KIGALI, Rwanda — Achieving universal health coverage remains a challenge in Africa, where customized, quality, and affordable essential health services that meet local demands and reach vulnerable populations often remains an option for a limited few.
On Tuesday, as the second biennial Africa Health Agenda International Conference kicked off in the rainy hills of Kigali, Rwanda, some 1,500 health advocates representing more than 40 countries learned from the successes and setbacks posed by universal health coverage, or UHC, programs in countries such as Rwanda and Kenya.
“Universal health coverage is about equity, not equality.”
— Githinji Gitahi, CEO, AMREF Health Africa
In Rwanda, for example, community-based insurance has been a solution that provides “the modern social security we want for our people,” Rwanda’s Minister of State for Primary Health Care Patrick Ndimubanzi explained.
This health insurance scheme is financed by both the national government and individuals through insurance and fees for services. Members pay annual premiums at a flat rate based on their economic status, regardless of individual health risks, which can then be used for discounted treatments at community health centers.
Adoption of this scheme increased the number of expectant mothers delivering in health facilities from 50 percent in 2010 to 90 percent in 2015, Ndimubanzi said. Now, 80 percent of Rwandans receive health care from some type of health facility with a skilled health professional.
In neighboring Kenya, a UHC hospital insurance pilot project is currently being tested in four counties stricken with high disease burdens, as part of the government’s larger ambition to achieve universal health coverage by 2022. Since launching in December 2018, the state has offered free basic health care services to all citizens holding a UHC card — which required the presentation of national identification to register — and covers anyone in the household under 18.
“Today, 75 percent of all residents [in the pilot counties] have been registered and are holding a UHC card,” said Rashid Abdi Aman, chief administrative secretary at the Kenya Ministry of Health, explaining that health programs requiring registration may need to be adapted for those who lack identification papers. Initially, he said, utilization of health services in the four counties saw a 100 percent increase, with a particular surge in specialty services, but that now things have stabilized.
Providing an affordable option for Africa’s poorest will be a determining factor whether countries will achieve Sustainable Development Goal 3, which is to “ensure healthy lives and promote well-being for all” by 2030, explained Githinji Gitahi, CEO at Africa’s largest health development organization, AMREF Health Africa.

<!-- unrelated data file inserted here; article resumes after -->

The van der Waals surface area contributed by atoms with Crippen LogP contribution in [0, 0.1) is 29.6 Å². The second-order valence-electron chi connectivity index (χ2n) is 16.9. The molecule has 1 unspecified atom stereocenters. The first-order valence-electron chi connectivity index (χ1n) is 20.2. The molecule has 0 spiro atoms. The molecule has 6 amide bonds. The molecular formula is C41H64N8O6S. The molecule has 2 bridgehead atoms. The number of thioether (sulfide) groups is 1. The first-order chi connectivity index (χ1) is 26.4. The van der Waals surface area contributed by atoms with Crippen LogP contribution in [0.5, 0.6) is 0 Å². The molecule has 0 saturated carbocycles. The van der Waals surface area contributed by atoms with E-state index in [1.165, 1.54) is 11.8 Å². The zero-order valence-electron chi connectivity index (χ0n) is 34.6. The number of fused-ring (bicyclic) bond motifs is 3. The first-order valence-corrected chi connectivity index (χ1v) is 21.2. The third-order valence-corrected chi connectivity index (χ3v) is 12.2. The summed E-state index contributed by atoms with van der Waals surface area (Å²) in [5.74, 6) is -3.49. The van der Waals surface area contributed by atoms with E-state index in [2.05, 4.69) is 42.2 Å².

“Financial protections for the vulnerable is embedded into what universal health coverage means by definition, which is a concept that overall looks at how to provide quality health services to people without them struggling to afford it, he told journalists at a press conference.
Eleven million Africans are pushed into poverty every year due to medical expenses, according to the World Health Organization. Health care in sub-Saharan Africa is predominantly paid through out-of-pocket spending, so when a child or loved one falls ill, it can gravely impact the many who already live far below the poverty line.
“Universal health coverage is about equity, not equality,” Gitahi said. “Services must first be built for the vulnerable, so how do governments show that the services are responding to equity.”
At the conference, African ministers of health, WHO officials, NGOs, innovators, youth, and civil society representatives emphasized that achieving UHC would not only require increased access for marginalized populations and heightened financial support from both governments and public-private partnerships. It would also require improved health service quality and ways to hold governments and health providers accountable to citizens.
Experts called on government leaders to take local action on prior commitments made, including the 2016 Tokyo International Conference on African Development signing of the Universal Health Coverage in Africa Framework for Action and the 2001 Abuja Declaration adoption where governments pledged to allocate 15 percent of national budgets to improving the health sector.
“Health for all” not only has economic implications when considering a healthier workforce or healthier youth, but WHO considers the highest attainable standard of health as a “fundamental human right.” Primary health systems are at the frontline of most health services, and as such, should be affordable, accessible, and sustainable to ensure UHC in Africa.
Though life expectancy in Africa has increased since 2015, WHO Director-General Tedros Adhanom Ghebreyesus reminded participants that inequalities are growing and millions are missing out on the most basic health services. Achieving the SDGs by 2030 now will be rooted in the support of strong primary health care systems which promote health and prevent disease, he said in a video message.
“We know that much gains have been realized and many lives have been saved, but this a meeting of reflection and not celebration because the statistics still are not so good,” Gitahi also reminded audiences on the opening day.